Identification, Images, & Information
For Insects, Spiders & Their Kin
For the United States & Canada
Clickable Guide
Moths Butterflies Flies Caterpillars Flies Dragonflies Flies Mantids Cockroaches Bees and Wasps Walkingsticks Earwigs Ants Termites Hoppers and Kin Hoppers and Kin Beetles True Bugs Fleas Grasshoppers and Kin Ticks Spiders Scorpions Centipedes Millipedes

Upcoming Events

Information, insects and people from the 2019 BugGuide Gathering in Louisiana, July 25-27

Discussion, insects and people from the 2018 gathering in Virginia, July 27-29

Photos of insects and people from the 2015 gathering in Wisconsin, July 10-12

Photos of insects and people from the 2014 gathering in Virginia, June 4-7.

Photos of insects and people from the 2013 gathering in Arizona, July 25-28

Photos of insects and people from the 2012 gathering in Alabama

Photos of insects and people from the 2011 gathering in Iowa


Genus Paracyphononyx

Paracyphononyx funereus - Paracyphononyx - female Wasp - Paracyphononyx funereus Robust black wasp on Monarda punctata - Paracyphononyx funereus - male Robust black wasp on Monarda punctata - Paracyphononyx funereus - male Robust black wasp on Monarda punctata - Paracyphononyx funereus - male Spider Wasp? - Paracyphononyx funereus - male Spider Wasp? - Paracyphononyx funereus - male Spider Wasp? - Paracyphononyx funereus - male
Kingdom Animalia (Animals)
Phylum Arthropoda (Arthropods)
Subphylum Hexapoda (Hexapods)
Class Insecta (Insects)
Order Hymenoptera (Ants, Bees, Wasps and Sawflies)
No Taxon (Aculeata - Ants, Bees and Stinging Wasps)
Superfamily Pompiloidea (Spider Wasps, Velvet Ants and allies)
Family Pompilidae (Spider Wasps)
Subfamily Pompilinae
Tribe Pompilini
Genus Paracyphononyx
This genus is monotypic in North America, Paracyphononyx funereus.
Typically 15-24 mm. Sexual dimorphism with respect to size and shape is apparently not as marked in this species as it is in other pompilines.
A. Subfamily Characters
1. Spine pits present on the dorsal subapical portion of the posterior femora.
2. Spines at end of hind tibia are splayed out and are of uneven length and spcaing.
3. "Pocket" in the basioposterior corner of the third discal cell cause by the deflection of the subdiscoidal vein.
4. Hind tibia of nearctic species never serrate.

1, 2, 4: 3:

B. Tribe Characters: Pompilini
1. Pronotum short, generally much shorter than mesonotum.
-Streptaulus complete (Streptaulus: a suture separating the collar of the pronotum from the disc; it is usually dorsomedially absent in the Aporini).
2. Anterior wing most often with three submarginal cells.
-Antennae generally longer than in the companion group, the Aporini.
-Front femora never incrassate.
-Head generally broader at the temples (head very thin in the Aporini).
-Clypeus never forming bridge with frons (as in Psorthaspis).
1: compare this Aporine:
2: two SMs are outlined in red, the first SMC is the long cell to the immediate right of the middle (second) SMC.

Genus/species characters
This genus is monotypic in the nearctic and its generic characters also serve to identify the one species, P. funereus.
Both sexes:
1. Long malar space, at least as logn as the antennal pedicel (second segment of the antenna, between the scape and flagellum)
2. Fully exposed labrum.
Females only:
3. Last sternite strongly laterally compressed and hirsute.
Males only:
4. Antennae beyond the third segment crenulate (or subserrate).

1, 2: 3: 4:

Also refer to diagnostic characters that this species LACKS in the remarks section below.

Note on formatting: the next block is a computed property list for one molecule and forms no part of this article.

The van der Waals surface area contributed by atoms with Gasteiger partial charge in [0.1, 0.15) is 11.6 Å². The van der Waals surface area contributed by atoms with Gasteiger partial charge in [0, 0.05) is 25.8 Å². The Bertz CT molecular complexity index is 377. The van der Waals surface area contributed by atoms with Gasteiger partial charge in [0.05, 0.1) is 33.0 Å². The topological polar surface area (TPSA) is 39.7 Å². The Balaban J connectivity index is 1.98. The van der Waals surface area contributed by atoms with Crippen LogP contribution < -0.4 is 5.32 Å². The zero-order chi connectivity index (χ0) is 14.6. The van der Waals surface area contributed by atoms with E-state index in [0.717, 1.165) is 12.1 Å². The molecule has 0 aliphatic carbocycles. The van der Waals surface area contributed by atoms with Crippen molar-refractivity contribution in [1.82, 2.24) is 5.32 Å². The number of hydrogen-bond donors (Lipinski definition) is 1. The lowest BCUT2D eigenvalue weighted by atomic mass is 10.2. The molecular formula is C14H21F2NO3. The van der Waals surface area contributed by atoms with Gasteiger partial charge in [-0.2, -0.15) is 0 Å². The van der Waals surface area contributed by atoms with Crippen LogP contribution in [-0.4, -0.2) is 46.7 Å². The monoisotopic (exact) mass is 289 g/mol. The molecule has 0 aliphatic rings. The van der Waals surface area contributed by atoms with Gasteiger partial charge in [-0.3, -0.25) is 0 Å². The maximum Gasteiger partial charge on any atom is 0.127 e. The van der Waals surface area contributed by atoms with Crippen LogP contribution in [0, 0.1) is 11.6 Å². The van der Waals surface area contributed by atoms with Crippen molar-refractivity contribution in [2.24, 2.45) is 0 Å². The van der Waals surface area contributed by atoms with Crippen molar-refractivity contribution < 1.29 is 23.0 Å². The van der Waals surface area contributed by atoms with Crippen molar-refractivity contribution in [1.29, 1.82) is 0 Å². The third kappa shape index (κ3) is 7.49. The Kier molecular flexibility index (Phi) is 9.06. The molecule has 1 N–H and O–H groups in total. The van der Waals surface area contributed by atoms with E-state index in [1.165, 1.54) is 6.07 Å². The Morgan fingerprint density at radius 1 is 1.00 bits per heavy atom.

Probably transcontinental, except the Pacific Coast (see Krombein et al, 1979). Data is lacking in some areas.
This species may be restricted to areas of loose, dry soil or at least that is what records indicate from collected specimens. In Ohio they have been found only in the Oak Openings region in an area of vegetated dunes, atypical for the state:
Late summer-early Autumn (mainly July through September). Rarely recorded before June in the north.
Adults frequently visit flowers including the following: Asclepias, Ceanothus, Eupatorium, Euphorbia, Melilotus, Solidago, and Daucus.
Life Cycle
One generation per year. In the northern half of North America this species is on the wing from early July through September. There does not seem to be a significant differential between the dates of emergence in males and females. Females can be found provisioning nests mainly in July and August. This is probably a fossorial species, but its biology is generally little known. They are known to prey upon Hogna lenta:
Distinctive under the microscope when compared to other nearctic species. However, in the field females are difficult to separate from other all-black Pompilini, especially Arachnospila and Anoplius. Males are fairly easy to identify in the field, with good looks, because of their subserrate antennae.
A. B. C.
A, B-Anoplius spp.
C-Arachnospila arcta

In good photos note the following characters lacking in Paracyphononyx:
-Pygidial bristles on the terminal tergite in females in Anoplius, none in Arachnospila but both genera lack a strongly compressed last sternite.
-True tarsal comb in many species.

Also: Antennae of males RARELY crenulate (subserrate) in Anoplius and Arachnospila.
In the hand look for the following differences:
-Malar space in Anoplius and
See Also
See above for separation from similar genera (Anoplius and Arachnospila).
Print References
Krombein, K.V. 1979. Pompilidae, pp. 1523-1571. In Krombein, K.V., P.D. Hurd, Jr., D.R. Smith, and B.D. Burks, eds. Catalog of Hymenoptera in America North of Mexico. Vol. 2 Apocrita (Aculeata). Smithsonian Inst. Press, Washington, D.C. (prey record, state distribution records)

Evans, H.E. 1951. A taxonomic study of the nearctic spider wasps belonging to the tribe pompilini, Part III. Trans. Amer. Entomol. Soc., 77: 203-342 (description).